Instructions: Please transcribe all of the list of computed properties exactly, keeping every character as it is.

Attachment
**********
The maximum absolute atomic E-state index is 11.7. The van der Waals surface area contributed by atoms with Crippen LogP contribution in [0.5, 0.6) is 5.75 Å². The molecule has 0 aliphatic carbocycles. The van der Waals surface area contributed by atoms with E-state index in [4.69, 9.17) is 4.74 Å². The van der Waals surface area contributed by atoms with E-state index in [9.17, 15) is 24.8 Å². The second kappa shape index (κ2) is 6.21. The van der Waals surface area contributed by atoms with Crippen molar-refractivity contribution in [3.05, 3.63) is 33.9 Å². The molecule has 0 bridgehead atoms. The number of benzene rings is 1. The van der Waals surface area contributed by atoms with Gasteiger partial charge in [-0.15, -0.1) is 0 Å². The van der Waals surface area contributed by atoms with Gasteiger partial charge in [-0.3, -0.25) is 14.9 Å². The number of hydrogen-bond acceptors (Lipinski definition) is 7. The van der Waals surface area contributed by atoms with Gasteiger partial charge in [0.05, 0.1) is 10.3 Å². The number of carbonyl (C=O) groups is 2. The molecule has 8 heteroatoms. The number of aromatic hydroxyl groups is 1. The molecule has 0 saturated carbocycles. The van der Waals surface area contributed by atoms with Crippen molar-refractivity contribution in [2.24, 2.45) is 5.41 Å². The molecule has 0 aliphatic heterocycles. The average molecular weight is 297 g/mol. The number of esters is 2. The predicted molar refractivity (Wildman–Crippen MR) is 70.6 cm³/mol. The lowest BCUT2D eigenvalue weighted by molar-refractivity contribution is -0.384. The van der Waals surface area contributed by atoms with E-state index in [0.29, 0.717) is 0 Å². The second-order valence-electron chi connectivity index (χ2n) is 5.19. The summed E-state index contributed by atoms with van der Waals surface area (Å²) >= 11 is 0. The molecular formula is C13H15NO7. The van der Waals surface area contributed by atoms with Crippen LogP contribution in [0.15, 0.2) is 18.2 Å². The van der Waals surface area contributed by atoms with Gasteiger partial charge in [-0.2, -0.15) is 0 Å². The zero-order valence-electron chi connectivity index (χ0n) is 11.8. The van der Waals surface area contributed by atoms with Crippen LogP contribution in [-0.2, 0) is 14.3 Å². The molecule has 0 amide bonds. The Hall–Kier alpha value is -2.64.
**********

The maximum absolute atomic E-state index is 11.7. The van der Waals surface area contributed by atoms with Crippen LogP contribution in [0.5, 0.6) is 5.75 Å². The molecule has 0 aliphatic carbocycles. The van der Waals surface area contributed by atoms with E-state index in [4.69, 9.17) is 4.74 Å². The van der Waals surface area contributed by atoms with E-state index in [9.17, 15) is 24.8 Å². The second kappa shape index (κ2) is 6.21. The van der Waals surface area contributed by atoms with Crippen molar-refractivity contribution in [3.05, 3.63) is 33.9 Å². The molecule has 0 bridgehead atoms. The number of benzene rings is 1. The van der Waals surface area contributed by atoms with Gasteiger partial charge in [-0.15, -0.1) is 0 Å². The van der Waals surface area contributed by atoms with Gasteiger partial charge in [-0.3, -0.25) is 14.9 Å². The number of hydrogen-bond acceptors (Lipinski definition) is 7. The van der Waals surface area contributed by atoms with Gasteiger partial charge in [0.05, 0.1) is 10.3 Å². The number of carbonyl (C=O) groups is 2. The molecule has 8 heteroatoms. The number of aromatic hydroxyl groups is 1. The molecule has 0 saturated carbocycles. The van der Waals surface area contributed by atoms with Crippen molar-refractivity contribution in [2.24, 2.45) is 5.41 Å². The molecule has 0 aliphatic heterocycles. The average molecular weight is 297 g/mol. The number of esters is 2. The predicted molar refractivity (Wildman–Crippen MR) is 70.6 cm³/mol. The lowest BCUT2D eigenvalue weighted by molar-refractivity contribution is -0.384. The van der Waals surface area contributed by atoms with E-state index in [0.29, 0.717) is 0 Å². The second-order valence-electron chi connectivity index (χ2n) is 5.19. The summed E-state index contributed by atoms with van der Waals surface area (Å²) >= 11 is 0. The molecular formula is C13H15NO7. The van der Waals surface area contributed by atoms with Crippen LogP contribution in [0.15, 0.2) is 18.2 Å². The van der Waals surface area contributed by atoms with Gasteiger partial charge in [-0.2, -0.15) is 0 Å². The zero-order valence-electron chi connectivity index (χ0n) is 11.8. The van der Waals surface area contributed by atoms with Crippen LogP contribution in [-0.2, 0) is 14.3 Å². The molecule has 0 amide bonds. The Hall–Kier alpha value is -2.64.